Part of an academic's work - one of the best parts, the part that got most of us into this gig in the first place - is research and writing. Yet many of us struggle with it, especially the writing. The research is fun: Go off to Bolivia, hang out with people, jot down lots of notes and so on, eat out on the NSF's dime. But then you've got to sit down and write it up. And though I love to write, I find it to be a very challenging task.
Summer time is the academic's time for writing, and for me that time is particularly compressed, as I tend not to get too much writing done while I'm leading the study abroad program. But this summer started out really well. In the first two weeks after classes ended, I revised an article for resubmission to a journal, and wrote and submitted another one. But now it is time to sit down and start writing my new book. A book! How does one begin such a task? Before I can even begin, I have to wade through thousands of pages of fieldnotes, interview transcripts, secondary documents, and published texts, all to figure out what I want to say. Only then can I decide how to say it. A truly daunting prospect.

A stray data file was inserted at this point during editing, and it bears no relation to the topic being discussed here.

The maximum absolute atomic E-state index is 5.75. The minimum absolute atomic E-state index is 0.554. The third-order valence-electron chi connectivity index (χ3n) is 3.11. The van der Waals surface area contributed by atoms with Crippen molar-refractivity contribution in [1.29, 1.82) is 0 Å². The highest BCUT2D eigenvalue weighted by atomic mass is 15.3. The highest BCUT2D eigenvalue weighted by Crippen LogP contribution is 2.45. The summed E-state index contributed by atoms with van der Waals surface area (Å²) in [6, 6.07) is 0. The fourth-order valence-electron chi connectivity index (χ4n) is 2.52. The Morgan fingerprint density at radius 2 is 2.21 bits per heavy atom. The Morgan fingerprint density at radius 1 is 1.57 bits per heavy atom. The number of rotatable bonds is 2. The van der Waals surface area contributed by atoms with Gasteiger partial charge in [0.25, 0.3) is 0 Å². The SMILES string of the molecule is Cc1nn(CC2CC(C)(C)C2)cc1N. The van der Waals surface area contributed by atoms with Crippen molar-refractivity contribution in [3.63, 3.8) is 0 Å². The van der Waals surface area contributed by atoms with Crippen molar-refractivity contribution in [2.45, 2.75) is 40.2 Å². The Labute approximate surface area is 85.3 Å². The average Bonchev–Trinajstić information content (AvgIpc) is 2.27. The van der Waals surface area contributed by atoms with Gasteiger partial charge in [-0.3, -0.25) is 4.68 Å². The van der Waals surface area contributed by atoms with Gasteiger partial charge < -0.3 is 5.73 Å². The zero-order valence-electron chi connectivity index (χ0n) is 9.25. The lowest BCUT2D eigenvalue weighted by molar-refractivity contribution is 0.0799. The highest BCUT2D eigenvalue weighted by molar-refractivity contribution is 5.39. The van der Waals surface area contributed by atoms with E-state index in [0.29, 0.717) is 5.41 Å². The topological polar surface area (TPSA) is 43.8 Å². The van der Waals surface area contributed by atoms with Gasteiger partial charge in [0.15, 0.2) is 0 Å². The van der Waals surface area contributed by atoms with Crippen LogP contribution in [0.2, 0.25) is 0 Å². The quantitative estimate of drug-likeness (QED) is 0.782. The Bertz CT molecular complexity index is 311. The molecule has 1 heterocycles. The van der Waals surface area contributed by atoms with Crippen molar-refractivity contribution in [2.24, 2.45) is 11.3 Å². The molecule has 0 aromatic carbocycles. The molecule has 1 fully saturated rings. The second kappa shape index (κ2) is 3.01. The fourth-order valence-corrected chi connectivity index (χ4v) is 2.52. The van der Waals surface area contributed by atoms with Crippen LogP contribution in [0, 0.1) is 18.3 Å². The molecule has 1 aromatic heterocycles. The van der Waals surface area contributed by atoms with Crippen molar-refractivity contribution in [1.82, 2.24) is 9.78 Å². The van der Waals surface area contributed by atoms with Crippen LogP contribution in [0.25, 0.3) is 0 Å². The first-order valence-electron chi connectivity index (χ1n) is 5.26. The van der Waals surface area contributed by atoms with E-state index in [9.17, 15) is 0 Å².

I will admit, though, that I have written the first five pages of the introduction. So maybe its not as bad as it feels at this moment. The enormity of the project has to be understood as a series of small steps, each day adding a little more to the cumulative result. It is easier to write a couple of pages than to write a book.